In our day to day lives, we come across tons of different metallic objects, whether it be pieces of machinery or appliances. One common thing we can identify amongst them all is the way they are bonded.
When joining one metal piece to another, the most preferred method is welding. However, don’t let it fool you because there are various other ways you can bond metal to metal without the need for welding.
And in this article, we’ll teach you how to bond metal to metal without welding. Let’s begin.
Ways to Bond Metal with Metal without Welding
Before we dig into the topic of omitting the need for welding when it comes to joining metal components, we need to first figure out why we’re doing so.
Welding is quite an expensive method, and if you’re not experienced enough, getting someone else to do it would require you to break the bank. Furthermore, if you’re near explosive gases or electrical lines, welding could instantly become a health hazard.
We have listed down some alternatives to welding, which will enable you to join your metal components without the need to spend extra money or risk an injury.
As the name suggests, metal glues are adhesives that you would apply to both the components you want to stick to. It doesn’t end there. There are various different kinds of glues that are specialized for each type of metal composition. The mechanics of adhesives can be different. Some are ineffective on specific metallic compounds while others work with all.
For starters, the most common glue you would find is super glue. This is nothing new to people who have been working with arts and crafts or have had the need to stick broken things back to one piece. Whether it be for metal, wood, plastic, or fabric, super glues are perfect for any sort of household fix. You can also use the glue to fix cast iron without welding.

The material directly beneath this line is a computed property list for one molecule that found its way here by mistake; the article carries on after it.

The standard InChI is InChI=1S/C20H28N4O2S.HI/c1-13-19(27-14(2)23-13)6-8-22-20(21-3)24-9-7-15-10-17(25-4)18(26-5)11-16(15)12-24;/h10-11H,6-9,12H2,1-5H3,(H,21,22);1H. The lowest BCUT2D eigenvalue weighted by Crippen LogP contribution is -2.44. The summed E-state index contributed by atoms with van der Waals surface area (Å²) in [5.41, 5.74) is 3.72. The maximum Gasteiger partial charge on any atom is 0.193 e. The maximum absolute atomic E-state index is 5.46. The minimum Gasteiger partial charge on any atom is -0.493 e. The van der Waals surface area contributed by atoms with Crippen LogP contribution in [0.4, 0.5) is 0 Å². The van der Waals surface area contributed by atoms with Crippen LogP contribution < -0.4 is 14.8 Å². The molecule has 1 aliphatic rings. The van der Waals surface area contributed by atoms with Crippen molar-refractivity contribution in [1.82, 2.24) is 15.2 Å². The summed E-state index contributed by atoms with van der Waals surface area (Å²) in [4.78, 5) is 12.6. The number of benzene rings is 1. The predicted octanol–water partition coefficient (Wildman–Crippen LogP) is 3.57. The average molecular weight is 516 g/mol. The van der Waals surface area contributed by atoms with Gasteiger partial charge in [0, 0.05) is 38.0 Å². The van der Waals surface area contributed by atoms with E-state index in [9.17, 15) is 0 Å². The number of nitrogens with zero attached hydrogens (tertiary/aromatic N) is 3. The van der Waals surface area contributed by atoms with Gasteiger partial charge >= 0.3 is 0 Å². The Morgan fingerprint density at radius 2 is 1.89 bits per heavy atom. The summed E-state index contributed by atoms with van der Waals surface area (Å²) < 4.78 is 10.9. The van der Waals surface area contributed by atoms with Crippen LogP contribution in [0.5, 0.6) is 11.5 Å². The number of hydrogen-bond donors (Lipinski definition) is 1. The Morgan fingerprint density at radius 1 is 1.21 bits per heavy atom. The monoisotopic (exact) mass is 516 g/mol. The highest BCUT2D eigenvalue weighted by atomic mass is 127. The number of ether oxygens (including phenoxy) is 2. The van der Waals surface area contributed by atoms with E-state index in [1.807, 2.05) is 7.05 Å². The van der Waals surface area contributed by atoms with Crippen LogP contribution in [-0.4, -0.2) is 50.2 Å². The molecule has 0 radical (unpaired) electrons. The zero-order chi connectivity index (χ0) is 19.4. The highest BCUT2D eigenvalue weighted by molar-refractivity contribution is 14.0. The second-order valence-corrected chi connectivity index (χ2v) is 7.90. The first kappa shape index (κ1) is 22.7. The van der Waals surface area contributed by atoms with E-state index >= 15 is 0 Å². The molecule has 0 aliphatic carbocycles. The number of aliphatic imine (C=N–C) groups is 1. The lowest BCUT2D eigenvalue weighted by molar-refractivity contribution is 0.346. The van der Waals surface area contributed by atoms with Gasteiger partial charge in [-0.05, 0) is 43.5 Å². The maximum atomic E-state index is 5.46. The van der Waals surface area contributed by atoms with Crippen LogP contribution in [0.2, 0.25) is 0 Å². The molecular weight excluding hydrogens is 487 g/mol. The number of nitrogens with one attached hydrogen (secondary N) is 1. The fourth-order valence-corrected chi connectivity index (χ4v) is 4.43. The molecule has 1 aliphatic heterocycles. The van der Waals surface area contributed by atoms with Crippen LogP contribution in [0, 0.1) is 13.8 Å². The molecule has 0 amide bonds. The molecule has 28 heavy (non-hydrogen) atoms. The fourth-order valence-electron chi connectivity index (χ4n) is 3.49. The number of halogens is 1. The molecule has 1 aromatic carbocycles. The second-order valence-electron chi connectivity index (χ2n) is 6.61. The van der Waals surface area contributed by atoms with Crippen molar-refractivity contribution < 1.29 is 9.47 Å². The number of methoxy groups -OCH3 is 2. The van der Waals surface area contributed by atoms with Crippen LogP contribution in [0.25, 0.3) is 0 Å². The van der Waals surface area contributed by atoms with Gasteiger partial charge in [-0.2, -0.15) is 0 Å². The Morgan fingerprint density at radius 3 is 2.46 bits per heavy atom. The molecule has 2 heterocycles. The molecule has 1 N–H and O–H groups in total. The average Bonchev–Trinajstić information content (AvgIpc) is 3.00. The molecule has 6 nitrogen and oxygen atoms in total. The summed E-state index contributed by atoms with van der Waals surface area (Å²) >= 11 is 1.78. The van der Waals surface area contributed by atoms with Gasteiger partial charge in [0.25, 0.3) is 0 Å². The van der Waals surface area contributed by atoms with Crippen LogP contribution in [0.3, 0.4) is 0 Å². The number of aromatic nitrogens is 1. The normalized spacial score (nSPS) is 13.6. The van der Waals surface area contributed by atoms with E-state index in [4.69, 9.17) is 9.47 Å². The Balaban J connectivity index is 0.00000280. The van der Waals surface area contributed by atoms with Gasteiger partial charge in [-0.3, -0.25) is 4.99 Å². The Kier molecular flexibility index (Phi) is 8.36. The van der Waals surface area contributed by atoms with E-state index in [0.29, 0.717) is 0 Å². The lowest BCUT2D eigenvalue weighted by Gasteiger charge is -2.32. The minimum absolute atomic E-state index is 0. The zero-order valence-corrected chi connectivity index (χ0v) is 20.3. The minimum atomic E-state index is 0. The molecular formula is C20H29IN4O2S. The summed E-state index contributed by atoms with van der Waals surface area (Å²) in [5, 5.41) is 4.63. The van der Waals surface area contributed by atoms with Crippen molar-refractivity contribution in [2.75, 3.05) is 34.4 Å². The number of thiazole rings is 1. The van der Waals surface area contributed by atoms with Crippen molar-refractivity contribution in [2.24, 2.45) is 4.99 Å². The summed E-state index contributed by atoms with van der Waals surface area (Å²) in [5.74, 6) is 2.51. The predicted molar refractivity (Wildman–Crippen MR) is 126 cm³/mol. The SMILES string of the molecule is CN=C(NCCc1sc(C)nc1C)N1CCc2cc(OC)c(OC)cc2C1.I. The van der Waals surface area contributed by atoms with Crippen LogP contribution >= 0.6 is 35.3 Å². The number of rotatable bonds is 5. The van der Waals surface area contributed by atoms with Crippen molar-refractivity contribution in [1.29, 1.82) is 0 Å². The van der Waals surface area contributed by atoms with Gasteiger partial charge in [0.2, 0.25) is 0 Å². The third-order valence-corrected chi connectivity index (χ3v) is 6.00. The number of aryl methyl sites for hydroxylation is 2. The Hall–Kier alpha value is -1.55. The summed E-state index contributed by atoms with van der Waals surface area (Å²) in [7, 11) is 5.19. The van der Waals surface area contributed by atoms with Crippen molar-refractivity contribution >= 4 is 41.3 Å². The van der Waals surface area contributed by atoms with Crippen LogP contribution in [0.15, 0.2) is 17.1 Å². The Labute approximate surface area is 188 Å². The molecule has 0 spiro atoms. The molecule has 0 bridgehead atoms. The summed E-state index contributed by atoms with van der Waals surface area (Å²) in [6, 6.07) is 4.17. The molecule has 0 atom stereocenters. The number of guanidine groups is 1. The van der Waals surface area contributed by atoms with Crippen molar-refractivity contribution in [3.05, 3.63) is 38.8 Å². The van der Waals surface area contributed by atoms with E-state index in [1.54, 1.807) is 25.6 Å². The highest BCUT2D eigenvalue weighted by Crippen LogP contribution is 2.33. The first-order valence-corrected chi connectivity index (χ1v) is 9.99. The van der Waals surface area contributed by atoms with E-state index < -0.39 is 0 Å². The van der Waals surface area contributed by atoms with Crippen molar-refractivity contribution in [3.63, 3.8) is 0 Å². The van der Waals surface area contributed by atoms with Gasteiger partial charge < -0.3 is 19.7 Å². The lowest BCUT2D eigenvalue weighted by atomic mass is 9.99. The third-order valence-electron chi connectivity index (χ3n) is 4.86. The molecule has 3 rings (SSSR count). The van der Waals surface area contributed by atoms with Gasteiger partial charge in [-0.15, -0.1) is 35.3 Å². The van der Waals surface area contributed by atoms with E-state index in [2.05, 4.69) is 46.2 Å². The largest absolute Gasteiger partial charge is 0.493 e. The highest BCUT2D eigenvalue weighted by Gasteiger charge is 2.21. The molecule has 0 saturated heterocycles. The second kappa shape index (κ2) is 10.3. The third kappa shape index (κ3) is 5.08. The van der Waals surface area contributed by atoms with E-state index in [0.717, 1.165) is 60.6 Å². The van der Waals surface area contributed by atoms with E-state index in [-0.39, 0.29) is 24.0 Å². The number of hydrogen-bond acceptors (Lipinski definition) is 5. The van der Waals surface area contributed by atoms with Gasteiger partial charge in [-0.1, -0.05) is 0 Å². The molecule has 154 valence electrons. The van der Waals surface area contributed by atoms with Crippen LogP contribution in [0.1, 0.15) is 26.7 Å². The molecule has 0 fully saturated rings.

Moving on, epoxy adhesives have become quite the go-to solution for carpenters and other mechanics as well. These adhesives are placed on both the surfaces to be bonded and then set to dry.
After a certain period of time, the surfaces are brought into contact and held for a brief time to allow the adhesive to solidify and create a long-lasting, durable bond.
And for more outdoor purposes, you should opt for polyurethane glue, which is mostly water-resistant. It’s the ability to handle high temperatures and be unreactive to water that makes it the best option for metal surfaces that come in contact with outdoor weathering.
If you’re familiar with working with microchips or other household appliances, then you are no stranger to soldering. The process involves the melting of a metal alloy that fills in between the cracks of metal pieces to be bonded. Upon colling, the alloy solidifies and creates a hard metal bond.
While some may argue this is similar to welding, the process is much simpler and requires less effort. The alloy to be heated requires lower temperatures than welding, and so, it can be done quicker.